Religion Today Summaries, December 10, 2002

Religion Today Summaries, December 10, 2002

In Today's Edition:

  • Authenticity of Inscription on James Burial Box Debated
  • US to Host Sudanese Peace Talks
  • 'Hurt' Woman Sues Healing Preacher
  • Zig Ziglar Receives American Inspirations Award

Authenticity of Inscription on James Burial Box Debated
(Baptists Press) Apparent differences in the handwriting in the inscription on the limestone box believed to be the most significant biblical archeological discovery since the Dead Sea Scrolls have led critics to suggest that a forger could have added the phrase about Jesus.  The inscription appears to be written in two different hands, the critics say.  The first phrase, "James, son of Joseph," was written in a formal script while the second, "brother of Jesus," is a more free-flowing cursive style, according to The New York Times Dec. 3.  Experts discussed the validity of the inscription at a conference of biblical and archaeological researchers in Toronto.  Andre Lemaire, the French specialist in Aramaic who first proposed the inscription's connection to Jesus, defended its authenticity at the conference.  The limestone box is scheduled to return to Israel at the conclusion of its exhibition at the Royal Ontario Museum in Toronto at the end of December.

US to Host Sudanese Peace Talks

(Voice of the Martyrs) The United States is inviting officials of the Sudanese government and southern rebels to Washington next month for talks aimed toward a peace agreement. Peace talks in Kenya recessed last week and are to resume in early January. The U.S. describes the Washington meetings as "seminars" aimed to narrow differences between the government and rebels on key issues including power sharing and dividing the country's oil wealth. The meetings are scheduled to be held before peace talks resume in Kenya January 6th. An estimated two million people have died in fighting or war-related famine in the conflict that pits the government in the predominately-Muslim north against Christians and animists in the south.

'Hurt' Woman Sues Healing Preacher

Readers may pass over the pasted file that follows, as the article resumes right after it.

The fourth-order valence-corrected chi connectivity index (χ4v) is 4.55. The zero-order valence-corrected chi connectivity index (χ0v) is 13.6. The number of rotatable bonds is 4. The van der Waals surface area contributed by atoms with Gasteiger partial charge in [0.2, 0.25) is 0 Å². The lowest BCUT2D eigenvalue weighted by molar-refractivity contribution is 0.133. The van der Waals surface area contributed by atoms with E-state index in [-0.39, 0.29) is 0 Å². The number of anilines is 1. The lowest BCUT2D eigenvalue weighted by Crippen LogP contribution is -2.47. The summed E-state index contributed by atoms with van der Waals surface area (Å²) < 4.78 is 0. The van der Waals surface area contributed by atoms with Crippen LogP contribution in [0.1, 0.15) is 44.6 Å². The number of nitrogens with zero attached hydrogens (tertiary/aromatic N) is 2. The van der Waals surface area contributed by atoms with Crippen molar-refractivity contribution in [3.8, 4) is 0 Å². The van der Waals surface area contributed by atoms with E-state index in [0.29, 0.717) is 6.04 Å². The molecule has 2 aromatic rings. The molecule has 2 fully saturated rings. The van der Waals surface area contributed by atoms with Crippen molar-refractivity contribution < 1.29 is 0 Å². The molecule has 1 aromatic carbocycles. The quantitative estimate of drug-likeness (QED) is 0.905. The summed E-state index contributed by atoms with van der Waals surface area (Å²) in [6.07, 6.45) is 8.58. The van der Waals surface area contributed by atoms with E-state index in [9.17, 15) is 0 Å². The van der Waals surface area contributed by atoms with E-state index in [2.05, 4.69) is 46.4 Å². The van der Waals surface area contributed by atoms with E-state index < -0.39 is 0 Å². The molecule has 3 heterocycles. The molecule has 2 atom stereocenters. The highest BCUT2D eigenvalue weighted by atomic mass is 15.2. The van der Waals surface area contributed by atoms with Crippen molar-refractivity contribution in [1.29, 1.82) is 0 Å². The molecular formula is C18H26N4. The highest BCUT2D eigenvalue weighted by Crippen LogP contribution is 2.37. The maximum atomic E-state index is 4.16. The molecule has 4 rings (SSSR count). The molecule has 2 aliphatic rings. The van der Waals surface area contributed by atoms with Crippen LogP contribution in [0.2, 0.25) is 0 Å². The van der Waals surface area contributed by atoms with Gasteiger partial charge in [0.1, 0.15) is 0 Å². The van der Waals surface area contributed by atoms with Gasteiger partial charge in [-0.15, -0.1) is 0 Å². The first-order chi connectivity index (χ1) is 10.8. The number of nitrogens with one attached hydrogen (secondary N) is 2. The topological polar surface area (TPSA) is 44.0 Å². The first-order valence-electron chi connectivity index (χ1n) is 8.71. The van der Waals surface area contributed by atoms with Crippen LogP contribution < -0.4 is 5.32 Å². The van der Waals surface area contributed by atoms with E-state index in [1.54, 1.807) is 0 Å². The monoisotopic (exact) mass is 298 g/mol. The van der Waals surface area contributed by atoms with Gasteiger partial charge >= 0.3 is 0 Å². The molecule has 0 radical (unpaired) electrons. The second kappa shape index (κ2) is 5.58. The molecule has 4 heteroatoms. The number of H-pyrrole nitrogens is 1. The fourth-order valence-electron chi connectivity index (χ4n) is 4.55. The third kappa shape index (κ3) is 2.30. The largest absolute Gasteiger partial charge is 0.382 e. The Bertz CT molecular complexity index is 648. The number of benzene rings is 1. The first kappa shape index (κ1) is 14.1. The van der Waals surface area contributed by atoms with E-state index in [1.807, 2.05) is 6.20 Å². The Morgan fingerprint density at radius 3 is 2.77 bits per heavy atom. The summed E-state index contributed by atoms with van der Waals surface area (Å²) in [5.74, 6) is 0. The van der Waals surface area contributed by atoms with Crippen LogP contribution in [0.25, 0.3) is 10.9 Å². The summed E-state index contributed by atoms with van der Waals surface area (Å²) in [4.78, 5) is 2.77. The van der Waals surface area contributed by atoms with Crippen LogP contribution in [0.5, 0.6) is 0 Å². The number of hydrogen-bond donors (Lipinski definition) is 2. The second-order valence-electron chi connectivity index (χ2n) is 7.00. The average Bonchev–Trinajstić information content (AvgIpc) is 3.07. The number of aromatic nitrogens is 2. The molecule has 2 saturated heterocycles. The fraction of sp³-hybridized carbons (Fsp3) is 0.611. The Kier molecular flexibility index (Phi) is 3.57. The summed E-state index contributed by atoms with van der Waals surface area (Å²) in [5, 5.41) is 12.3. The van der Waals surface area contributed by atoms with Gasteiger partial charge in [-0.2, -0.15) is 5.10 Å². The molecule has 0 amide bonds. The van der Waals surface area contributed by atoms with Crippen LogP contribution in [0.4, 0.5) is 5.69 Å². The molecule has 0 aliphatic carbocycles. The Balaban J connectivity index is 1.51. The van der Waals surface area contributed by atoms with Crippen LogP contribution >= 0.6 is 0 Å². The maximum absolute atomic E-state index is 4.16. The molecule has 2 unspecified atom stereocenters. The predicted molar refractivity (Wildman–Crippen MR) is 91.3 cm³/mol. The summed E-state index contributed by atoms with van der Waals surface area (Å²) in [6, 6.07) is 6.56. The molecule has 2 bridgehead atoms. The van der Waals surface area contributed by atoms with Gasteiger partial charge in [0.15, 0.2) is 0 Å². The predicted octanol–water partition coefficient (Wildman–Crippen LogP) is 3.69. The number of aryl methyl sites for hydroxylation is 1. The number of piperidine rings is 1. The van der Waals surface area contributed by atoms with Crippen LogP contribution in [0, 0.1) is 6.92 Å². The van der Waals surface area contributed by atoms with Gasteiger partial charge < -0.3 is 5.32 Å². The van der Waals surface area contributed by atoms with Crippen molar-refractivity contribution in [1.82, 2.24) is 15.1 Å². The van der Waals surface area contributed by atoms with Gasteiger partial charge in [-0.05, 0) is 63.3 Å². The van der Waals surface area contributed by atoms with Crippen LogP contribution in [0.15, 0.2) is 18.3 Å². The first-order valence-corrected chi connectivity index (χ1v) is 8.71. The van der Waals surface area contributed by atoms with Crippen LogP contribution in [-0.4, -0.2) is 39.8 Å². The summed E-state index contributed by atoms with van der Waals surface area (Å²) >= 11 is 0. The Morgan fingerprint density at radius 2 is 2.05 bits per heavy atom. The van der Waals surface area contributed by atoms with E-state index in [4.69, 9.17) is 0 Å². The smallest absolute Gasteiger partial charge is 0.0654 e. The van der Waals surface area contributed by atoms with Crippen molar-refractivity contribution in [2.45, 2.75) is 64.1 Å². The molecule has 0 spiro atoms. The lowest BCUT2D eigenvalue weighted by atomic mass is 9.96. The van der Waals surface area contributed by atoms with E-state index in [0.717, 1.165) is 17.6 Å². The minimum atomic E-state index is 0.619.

(Charisma News) A Cleveland woman who claims that she was hurt while taking her sick mother to see TV evangelist Ernest Angley has sued the charismatic healing preacher.  In a lawsuit filed last Tuesday, Gloria DeFrancesco, 61, says she took her ailing 94-year-old mother to Angley seeking a healing prayer in August 2001, but the minister's workers allegedly blocked them from the stage and assaulted her in the process, "The Akron Beacon Journal" reported.  DeFrancesco is seeking more than $25,000 in damages from Angley, his ministry and six employees.  She claims she suffered a detached retina when the workers assaulted her as she tried to take her mother on stage for a prearranged healing session with Angley. DeFrancesco alleges her injuries required a hospital stay and surgery, and she suffered "severe pain, emotional and psychological trauma."  The newspaper said besides church members, people nationwide come to the Ohio community to attend Angley's services. "God has endowed Reverend Angley with special gifts to bring healing for soul, mind and body to the multitudes," Angley's Web site says. "He does not claim to be a healer but a witness to the marvelous healing power of Christ." Charisma News Service could not reach Angley for a comment.

Zig Ziglar Receives American Inspirations Award

(The Envoy Group) Best-selling author and motivational speaker Zig Ziglar has been named as recipient of the American Inspirations Award for December 2002.  The Presidential Prayer Team presents the award each month to a person whose faith in public life serves as an inspiration to all Americans.  Ziglar, known for his inspirational speeches and training, grew up during the Great Depression.  He began working at age nine to support his family.  He quickly discovered a talent for selling things that led to his successful career as a salesman.  He credits his faith with keeping him going through the struggles of life.  Ziglar has been chosen for the award because of the bold manner in which he lives out his faith, and for the contribution he has made to millions through sharing his principles for living a better life.  Asked about the importance of prayer and faith, Ziglar said, “I believe that continuing the process our Founding Fathers followed to create a great and godly nation will enable us to restore America and fulfill their dream and intent.  It is rewarding to be able to commune with the Creator on behalf of our country, its leadership, and those who love and serve Him.”